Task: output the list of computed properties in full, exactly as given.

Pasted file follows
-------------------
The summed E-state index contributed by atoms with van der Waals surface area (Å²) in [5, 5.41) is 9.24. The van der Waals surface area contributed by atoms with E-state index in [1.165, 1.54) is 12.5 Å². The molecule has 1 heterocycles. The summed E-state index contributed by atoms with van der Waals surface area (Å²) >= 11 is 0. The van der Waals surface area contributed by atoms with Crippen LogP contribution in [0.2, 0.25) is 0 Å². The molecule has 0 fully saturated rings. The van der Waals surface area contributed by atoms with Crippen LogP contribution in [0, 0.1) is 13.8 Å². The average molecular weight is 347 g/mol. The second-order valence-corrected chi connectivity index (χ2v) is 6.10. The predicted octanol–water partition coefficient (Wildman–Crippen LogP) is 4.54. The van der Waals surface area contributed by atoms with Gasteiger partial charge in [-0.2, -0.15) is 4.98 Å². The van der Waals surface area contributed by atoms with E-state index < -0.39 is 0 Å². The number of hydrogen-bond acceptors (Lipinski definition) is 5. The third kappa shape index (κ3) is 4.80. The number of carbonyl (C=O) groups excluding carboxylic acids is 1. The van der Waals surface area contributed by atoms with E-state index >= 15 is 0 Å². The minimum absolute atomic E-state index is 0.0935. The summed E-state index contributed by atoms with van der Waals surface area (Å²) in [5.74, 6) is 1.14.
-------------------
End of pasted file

The summed E-state index contributed by atoms with van der Waals surface area (Å²) in [5, 5.41) is 9.24. The van der Waals surface area contributed by atoms with E-state index in [1.165, 1.54) is 12.5 Å². The molecule has 1 heterocycles. The summed E-state index contributed by atoms with van der Waals surface area (Å²) >= 11 is 0. The van der Waals surface area contributed by atoms with Crippen LogP contribution in [0.2, 0.25) is 0 Å². The molecule has 0 fully saturated rings. The van der Waals surface area contributed by atoms with Crippen LogP contribution in [0, 0.1) is 13.8 Å². The average molecular weight is 347 g/mol. The second-order valence-corrected chi connectivity index (χ2v) is 6.10. The predicted octanol–water partition coefficient (Wildman–Crippen LogP) is 4.54. The van der Waals surface area contributed by atoms with Gasteiger partial charge in [-0.2, -0.15) is 4.98 Å². The van der Waals surface area contributed by atoms with E-state index < -0.39 is 0 Å². The number of hydrogen-bond acceptors (Lipinski definition) is 5. The third kappa shape index (κ3) is 4.80. The number of carbonyl (C=O) groups excluding carboxylic acids is 1. The van der Waals surface area contributed by atoms with E-state index >= 15 is 0 Å². The minimum absolute atomic E-state index is 0.0935. The summed E-state index contributed by atoms with van der Waals surface area (Å²) in [5.74, 6) is 1.14.